Back to

“A Thank You to the Ones Back Home”

Our five hour trek from Kalaw to Sinleh Village was at first daunting to our group, but a few hours into our hike we were confident enough to take some time to trek alone. I kept myself present by focusing on my five senses around me. I smelt a sticky, warm sweetness of the abundance of nature surrounding me. I tasted the sooty smoke drifting up from the villages below. I ran my hand through the tall grass, touching the sharp blades lightly.  I saw a view so blindingly gorgeous, days later I am still lost for words. We refer to Myanmar as the Golden Land, but after this hike I’m sure we should rename it the Green Land.


I had been paired with Sarah, and upon our arrival in our homestay we were immediately welcomed with open arms and warm smiles. We were showered with rice and vegetable dishes, and as we ate, we could feel their eyes studying us with great fascination. Although the language barrier makes it hard to communicate verbally, their feelings of love and generosity were easily understood through their actions.


In the first week here I’ve gotten used to our daily routine: Every morning I wake up looking forward to Amay (mother) version of coffee, which is really just warm sweetened milk, along with crackers on the side, all before breakfast is served.


But life here isn’t all sunshine and rainbows. Every morning at 6 am sharp, we are woken up by our baby host brother’s crying. We roll out of our mosquito net to fold away our mats and blankets keeping the communal room tidy.  Morning showers are always a struggle, as our only option is to take open bucket showers dressed in our traditional Longyi’s. I may not know how to use a laundry machine at home, but now I am an expert at hand washing!  Oh, and the bathroom which we refer to as the “squatty potty”, is about 100 yards away from our home. Throughout the day we also help Amay (mother) prepare meals and clean every dish afterwards.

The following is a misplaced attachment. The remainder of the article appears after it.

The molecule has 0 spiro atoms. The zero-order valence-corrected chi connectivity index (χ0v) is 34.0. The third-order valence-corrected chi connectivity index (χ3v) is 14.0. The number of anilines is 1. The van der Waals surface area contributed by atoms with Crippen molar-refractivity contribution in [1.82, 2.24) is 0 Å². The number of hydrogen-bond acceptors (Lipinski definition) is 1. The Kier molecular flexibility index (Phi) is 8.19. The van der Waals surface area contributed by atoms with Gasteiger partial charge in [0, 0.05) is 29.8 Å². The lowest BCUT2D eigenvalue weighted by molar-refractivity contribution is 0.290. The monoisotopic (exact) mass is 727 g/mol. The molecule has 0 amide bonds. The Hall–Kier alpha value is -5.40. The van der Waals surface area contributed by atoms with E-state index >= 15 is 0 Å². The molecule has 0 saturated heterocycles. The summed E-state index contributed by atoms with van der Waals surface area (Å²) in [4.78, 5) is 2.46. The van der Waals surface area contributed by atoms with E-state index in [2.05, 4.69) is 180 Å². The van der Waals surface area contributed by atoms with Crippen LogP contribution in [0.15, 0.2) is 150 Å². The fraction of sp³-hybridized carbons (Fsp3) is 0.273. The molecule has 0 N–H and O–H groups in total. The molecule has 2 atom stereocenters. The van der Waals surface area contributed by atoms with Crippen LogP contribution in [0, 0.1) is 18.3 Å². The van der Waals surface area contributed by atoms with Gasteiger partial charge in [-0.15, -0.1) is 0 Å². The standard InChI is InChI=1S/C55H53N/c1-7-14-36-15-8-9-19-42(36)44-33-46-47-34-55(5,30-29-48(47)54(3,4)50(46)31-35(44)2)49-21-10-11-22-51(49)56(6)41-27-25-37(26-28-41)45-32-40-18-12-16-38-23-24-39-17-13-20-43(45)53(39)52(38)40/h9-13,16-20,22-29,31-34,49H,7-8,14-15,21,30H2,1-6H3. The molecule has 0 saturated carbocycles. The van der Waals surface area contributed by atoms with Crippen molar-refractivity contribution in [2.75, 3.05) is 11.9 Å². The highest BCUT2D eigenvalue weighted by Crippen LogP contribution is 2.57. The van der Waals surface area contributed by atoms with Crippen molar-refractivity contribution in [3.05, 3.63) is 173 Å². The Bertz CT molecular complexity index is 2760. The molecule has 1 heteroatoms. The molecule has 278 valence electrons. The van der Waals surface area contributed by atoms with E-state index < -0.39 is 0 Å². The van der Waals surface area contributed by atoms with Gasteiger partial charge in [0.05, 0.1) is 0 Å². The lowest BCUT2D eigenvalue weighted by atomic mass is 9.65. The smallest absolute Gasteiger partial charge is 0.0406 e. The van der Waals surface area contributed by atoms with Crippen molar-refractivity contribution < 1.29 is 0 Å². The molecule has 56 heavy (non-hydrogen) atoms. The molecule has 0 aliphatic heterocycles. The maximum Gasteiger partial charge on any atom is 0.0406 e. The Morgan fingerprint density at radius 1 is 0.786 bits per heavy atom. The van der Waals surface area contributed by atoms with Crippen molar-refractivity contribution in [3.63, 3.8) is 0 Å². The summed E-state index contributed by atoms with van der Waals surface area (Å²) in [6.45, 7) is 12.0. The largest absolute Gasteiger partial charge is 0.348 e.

Living in Sinleh Village in Shan State, Myanmar has been very different from what I am used to at home. My parents have provided my two brothers and I a lot of comforts, taking care of all the daily tasks that the household of five people contributes to here. Chores weren’t always expected of my siblings and I. At home I’ve grown so accustomed to my privileges that I hardly even noticed them. This experience in such a short amount of time has opened my eyes to so much. I can’t even fathom the amount of gratitude and respect I have for my Mom and Dad. I’m so excited to bring home the lessons I’ve learned of independence. I want to wash the dishes. I want to clean the house. I want to help cook dinner, but most of all I want to tell my parents thank you and I love you.